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Monday, November 13, 2006

The Chief in Miami

Just back from a lovely evening at the BankUnited Center at the University of Miami, where Chief Justice John Roberts was the inaugural speaker in the University Lecture Series. I understand that the interview of the Chief will be on Nightline tonight. After the jump, I'll provide my reconstruction (via my rough notes) of some of the more amusing or interesting parts of Roberts' remarks that he gave to the audience initially and in answer to Jan Greenburg's subsequent questions.

Roberts opened with a disclaimer that he doesn't like to tell lawyer jokes anymore: the lawyers in the audience don't think the jokes are funny and the non-lawyers don't think they're jokes. He then noted that he couldn't refuse the invitation to the U of M from his former co-clerk for Rehnquist, Dean Colson, the Chairman of UM's Trustees, because it presented the chance to "put a good friend in the awkward position of having to say nice things about me."

After his introductory remarks, which reminded the audience of the (essential? aspirational?) distinction between law and politics, the Chief sat down for an interview with ABC's Jan Greenburg, who helped provide a revealing look "underneath the robes" of the Chief. For one thing, he clarified that, contra the press reports, his son Jack was not dancing but rather playing Spiderman during the conference in which 43 announced Judge Roberts' nomination to the SCT.

When asked what powers the Chief had as against the other Justices, Roberts correctly noted he had little authority but that "you can always give all the tax cases to a justice if you want to punish him." He said he tried to be fair in dividing the work load between the interesting cases and the "dogs." He also observed that with all the transition in the last year, it took a while to get the kinks out at conference: apparently it took a few times for Justice Breyer to remember not to answer the door in conferences and for the now junior Justice Alito to learn to answer the door.

In terms of managing those judicial conferences, he provided some insight into the back and forth: no one is able to speak twice until all have spoken once. In trying to police the civility of the room, he has had to rule that facial expressions (such as a rolling of the eyes) count as a "second" talking, and they are to be kept to an absolute minimum.

He also noted that his path to the Court was somewhat fortuitous. He was a history concentrator when he was an undergrad at Harvard and was quite smitten by the subject, thinking he wanted perhaps to be a history teacher. He then noted there weren't many jobs for history teachers, and so he became more interested in legal history and law, generally, especially during and after his first year of law school at HLS.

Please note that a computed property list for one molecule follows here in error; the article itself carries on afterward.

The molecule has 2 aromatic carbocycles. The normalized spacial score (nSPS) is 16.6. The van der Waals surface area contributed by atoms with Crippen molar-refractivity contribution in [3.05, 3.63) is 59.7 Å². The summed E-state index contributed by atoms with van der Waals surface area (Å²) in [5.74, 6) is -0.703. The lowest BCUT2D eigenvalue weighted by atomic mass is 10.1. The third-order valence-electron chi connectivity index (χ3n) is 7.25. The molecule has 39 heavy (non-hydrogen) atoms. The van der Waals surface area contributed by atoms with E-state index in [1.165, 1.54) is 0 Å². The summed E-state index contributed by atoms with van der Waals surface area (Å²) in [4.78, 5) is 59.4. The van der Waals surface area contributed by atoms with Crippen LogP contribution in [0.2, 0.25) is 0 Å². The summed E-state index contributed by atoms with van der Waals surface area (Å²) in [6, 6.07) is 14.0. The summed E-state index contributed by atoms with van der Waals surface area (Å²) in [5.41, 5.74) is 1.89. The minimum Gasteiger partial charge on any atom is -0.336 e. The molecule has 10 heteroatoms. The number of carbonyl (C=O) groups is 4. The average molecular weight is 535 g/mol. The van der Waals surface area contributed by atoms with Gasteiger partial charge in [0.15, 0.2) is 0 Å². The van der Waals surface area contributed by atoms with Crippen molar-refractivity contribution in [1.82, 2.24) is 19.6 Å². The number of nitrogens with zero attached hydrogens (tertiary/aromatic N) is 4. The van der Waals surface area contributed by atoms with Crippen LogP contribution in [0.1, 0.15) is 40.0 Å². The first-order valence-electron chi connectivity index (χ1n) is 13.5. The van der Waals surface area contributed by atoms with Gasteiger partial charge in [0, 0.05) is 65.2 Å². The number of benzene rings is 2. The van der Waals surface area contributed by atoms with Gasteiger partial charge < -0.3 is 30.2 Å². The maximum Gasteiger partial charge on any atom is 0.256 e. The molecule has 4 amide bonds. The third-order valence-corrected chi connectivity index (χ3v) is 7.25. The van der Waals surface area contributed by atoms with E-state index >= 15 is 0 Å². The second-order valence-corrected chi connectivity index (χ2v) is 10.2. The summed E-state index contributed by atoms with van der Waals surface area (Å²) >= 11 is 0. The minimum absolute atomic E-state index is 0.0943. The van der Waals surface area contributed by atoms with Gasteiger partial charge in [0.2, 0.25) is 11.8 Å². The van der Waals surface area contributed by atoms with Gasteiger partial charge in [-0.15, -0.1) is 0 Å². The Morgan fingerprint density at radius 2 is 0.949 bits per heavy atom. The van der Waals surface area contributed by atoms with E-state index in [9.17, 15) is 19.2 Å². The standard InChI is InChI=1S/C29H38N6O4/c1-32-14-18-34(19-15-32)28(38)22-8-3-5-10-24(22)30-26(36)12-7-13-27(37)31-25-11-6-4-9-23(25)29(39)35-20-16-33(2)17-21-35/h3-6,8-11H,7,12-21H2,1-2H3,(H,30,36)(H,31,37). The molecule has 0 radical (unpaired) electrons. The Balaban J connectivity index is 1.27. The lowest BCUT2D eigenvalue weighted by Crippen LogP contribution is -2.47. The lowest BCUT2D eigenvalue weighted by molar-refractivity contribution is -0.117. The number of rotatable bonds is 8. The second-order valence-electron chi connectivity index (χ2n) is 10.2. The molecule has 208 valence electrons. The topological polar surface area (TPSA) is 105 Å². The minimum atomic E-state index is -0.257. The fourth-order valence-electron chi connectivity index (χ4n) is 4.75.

As to the substance, Roberts remarked on how his first year on the Court has surprised him in subtle ways: he hadn't earlier seen how the SCT has served as a magnet for foreign members of the judiciary in emerging democracies, which are struggling to implement the rule of law through an independent judiciary. (I had half-expected him to follow up by saying that he's begun to read more decisions of foreign courts, but then I woke up from my fantasy.)

He described his goal as Chief in terms familiar to Cass Sunstein's minimalism: he expressed a clear preference for narrow opinions with as many justices signed on to them as possible in part because "boldness is not a virtue of the judiciary." The small but sturdy steps approach he favored in the adjudication of one case at a time provides more guidance to lower court judges and to practitioners trying to guide the behavior of their clients.

As to his role models on the Court, he said he admired Justice Jackson's power with prose, the prodigious intellects of Frankfurter and Holmes, and the ability of someone like Brennan to bring a Court together.

Anyway, if you have the chance, you should check out the interview when it appears on the web. The Chief is emphatically a bright and congenial person, with a quick wit and a warm way about him. He didn't stir the pot of substantive controversy, but the interview will give you a better sense of who he is and how he is evolving after only one year under his belt as Chief.

Update: Here's the report from the AP (Hat tip to Howard Bashman)

Posted by Administrators on November 13, 2006 at 10:40 PM in Constitutional thoughts, Dan Markel | Permalink

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Comments

I continue to think that it's probably a mistake to see the Chief as a minimalist, for reasons I offered after his Georgetown speech.

Posted by: Simon | Nov 14, 2006 7:59:02 AM

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